DEPAUW NAMES FIRST PULLIAM VISITING PROF
When he becomes the first Eugene S. Pulliam Visiting Professor in Journalism at DePauw University, Pulitzer Prize winner David Hall will bring with him four decades of experience in newspapers – half that time as the chief editor of a metropolitan daily paper. Hall, former editor of Cleveland’s Plain Dealer and the Denver Post, was scheduled to begin his new position at DePauw, located in Greencastle, Ind., in July. “I’m excited about it,” Hall said in a university press release. “It’s a chance, after many years in the business, to give something back.” Besides teaching classes and working with students, Hall also plans to conduct and publish studies on modern journalism. Hall will create an advisory board of journalists from around the country to provide feedback and to help with the project. The three studies slated for the first year concentrate on what Hall calls “the three legs on the stool of journalism” – reporting standards, editing and writing. “Journalism has problems today,” Hall said. “We want to look at those problems in terms of our historic traditions of how good journalism is done, what the public needs today, and try to find solutions to these problems, not just yell about them.” Hall added that “DePauw is going to be, we hope, a constructive and a major voice in how American journalism conducts itself over the next 20 to 30 years.” HARVARD CRIMSON TURNS TO CHEAP, FOREIGN LABOR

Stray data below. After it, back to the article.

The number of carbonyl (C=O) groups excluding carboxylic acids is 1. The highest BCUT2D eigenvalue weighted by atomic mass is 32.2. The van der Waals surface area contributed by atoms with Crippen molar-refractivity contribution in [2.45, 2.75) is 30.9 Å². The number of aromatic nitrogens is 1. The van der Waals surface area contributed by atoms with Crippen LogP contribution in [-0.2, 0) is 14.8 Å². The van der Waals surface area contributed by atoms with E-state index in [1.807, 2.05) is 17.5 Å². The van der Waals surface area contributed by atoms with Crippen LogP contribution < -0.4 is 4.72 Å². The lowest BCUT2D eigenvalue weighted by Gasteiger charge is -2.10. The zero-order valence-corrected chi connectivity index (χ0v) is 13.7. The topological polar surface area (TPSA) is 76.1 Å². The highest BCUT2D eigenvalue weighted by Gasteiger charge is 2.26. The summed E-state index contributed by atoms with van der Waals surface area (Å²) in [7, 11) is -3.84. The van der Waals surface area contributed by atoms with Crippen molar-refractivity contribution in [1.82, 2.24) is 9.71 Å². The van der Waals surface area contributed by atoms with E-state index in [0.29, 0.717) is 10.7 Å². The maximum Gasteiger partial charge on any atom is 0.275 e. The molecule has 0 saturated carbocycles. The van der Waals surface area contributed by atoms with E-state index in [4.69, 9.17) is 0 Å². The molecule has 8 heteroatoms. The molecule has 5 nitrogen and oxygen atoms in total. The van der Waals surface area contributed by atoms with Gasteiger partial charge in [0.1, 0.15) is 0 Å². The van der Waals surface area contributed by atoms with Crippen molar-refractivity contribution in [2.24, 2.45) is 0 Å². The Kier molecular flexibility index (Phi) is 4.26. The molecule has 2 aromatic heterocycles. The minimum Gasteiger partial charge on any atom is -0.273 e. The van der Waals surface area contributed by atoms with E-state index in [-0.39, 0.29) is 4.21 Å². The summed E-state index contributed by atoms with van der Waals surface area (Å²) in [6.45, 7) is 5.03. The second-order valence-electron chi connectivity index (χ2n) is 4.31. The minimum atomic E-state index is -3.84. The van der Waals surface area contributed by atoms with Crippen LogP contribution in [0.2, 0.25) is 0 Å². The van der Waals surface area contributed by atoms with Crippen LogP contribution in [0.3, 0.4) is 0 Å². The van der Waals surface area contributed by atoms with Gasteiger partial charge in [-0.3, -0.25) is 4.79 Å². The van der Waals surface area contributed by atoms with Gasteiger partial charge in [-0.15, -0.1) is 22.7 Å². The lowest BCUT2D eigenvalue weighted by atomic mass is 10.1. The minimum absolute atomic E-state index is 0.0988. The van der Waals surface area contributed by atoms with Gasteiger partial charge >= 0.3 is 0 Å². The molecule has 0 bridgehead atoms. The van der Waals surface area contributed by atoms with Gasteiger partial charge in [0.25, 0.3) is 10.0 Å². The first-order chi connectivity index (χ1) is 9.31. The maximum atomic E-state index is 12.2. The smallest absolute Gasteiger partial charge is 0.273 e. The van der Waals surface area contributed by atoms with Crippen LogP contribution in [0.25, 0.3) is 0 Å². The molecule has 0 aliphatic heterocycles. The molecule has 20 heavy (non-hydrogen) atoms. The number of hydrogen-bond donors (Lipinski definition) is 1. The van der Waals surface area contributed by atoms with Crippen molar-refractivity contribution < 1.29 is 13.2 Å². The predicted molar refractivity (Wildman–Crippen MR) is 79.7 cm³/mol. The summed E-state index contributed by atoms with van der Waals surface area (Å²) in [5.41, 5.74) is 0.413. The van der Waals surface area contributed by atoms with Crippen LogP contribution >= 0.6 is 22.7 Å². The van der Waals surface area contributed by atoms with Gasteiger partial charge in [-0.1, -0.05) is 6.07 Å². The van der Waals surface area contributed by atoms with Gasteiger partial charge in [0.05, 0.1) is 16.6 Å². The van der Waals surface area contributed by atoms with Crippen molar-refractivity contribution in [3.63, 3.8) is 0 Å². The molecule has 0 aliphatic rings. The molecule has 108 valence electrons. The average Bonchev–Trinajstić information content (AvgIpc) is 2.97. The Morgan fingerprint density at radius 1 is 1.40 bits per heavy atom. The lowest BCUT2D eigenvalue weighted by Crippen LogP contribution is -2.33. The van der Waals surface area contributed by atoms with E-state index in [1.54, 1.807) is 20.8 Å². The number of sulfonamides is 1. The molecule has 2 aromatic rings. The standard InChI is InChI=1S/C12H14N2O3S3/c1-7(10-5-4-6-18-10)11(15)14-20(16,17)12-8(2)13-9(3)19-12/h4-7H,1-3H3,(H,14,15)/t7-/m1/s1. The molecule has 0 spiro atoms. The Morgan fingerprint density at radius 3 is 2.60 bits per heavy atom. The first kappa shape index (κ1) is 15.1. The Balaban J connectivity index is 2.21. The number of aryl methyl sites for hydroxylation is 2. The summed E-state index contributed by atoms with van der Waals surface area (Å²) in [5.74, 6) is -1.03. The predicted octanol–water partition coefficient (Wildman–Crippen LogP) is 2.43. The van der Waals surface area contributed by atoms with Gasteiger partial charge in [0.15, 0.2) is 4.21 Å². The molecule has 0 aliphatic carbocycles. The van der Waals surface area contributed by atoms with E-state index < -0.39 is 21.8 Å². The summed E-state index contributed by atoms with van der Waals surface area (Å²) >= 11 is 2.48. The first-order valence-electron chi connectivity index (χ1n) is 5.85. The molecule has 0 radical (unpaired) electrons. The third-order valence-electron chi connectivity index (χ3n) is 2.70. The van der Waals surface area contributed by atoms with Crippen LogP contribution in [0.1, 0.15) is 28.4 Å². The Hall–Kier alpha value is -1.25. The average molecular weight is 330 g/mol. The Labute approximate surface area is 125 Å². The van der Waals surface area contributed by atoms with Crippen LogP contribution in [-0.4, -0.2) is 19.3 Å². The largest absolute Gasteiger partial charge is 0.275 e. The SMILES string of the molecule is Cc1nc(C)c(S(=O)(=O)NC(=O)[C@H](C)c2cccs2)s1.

The Harvard Crimson, the country’s oldest continuously published college newspaper, is building a free Internet archive going back to its first edition in 1873. When the project is completed later this year, The Crimson’s president says it could be the largest online newspaper archive in the world. But to deal with the nightmare of typesetting 128 years of school history, The Crimson has turned to Third World workers as a source of cheap labor – a fact that appears to contradict The Crimson’s stance of supporting a “living wage” for campus employees. C. Matthew MacInnis, a Harvard senior and the president of The Crimson, told The Boston Globe that he signed a $45,000 contract for about two dozen Cambodians to typeset The Crimson’s 19th-century editions. Each worker is to earn about 40 cents an hour, a slight raise from their previous jobs. The 20th-century portion of the project is being typeset by a group of monks in India. “The job is projected to employ 20 typists working two six-hour shifts a day on 10 computers for six months,” The Globe said. MacInnis said The Crimson – which operates independently of the university – didn’t have the funding necessary to complete the project at U.S. wages. “We’re taking advantage of wage differentials, but we’ve been assured that these salaries are not only fair, but excellent for the people doing this,” MacInnis told The Globe. “Are we getting cheap labor? Of course. But you can’t employ someone in North America to do this kind of job at this cost.” MacInnis acknowledged that the overseas hires put the paper at odds with Harvard’s protest movement, as well as with its own editorials.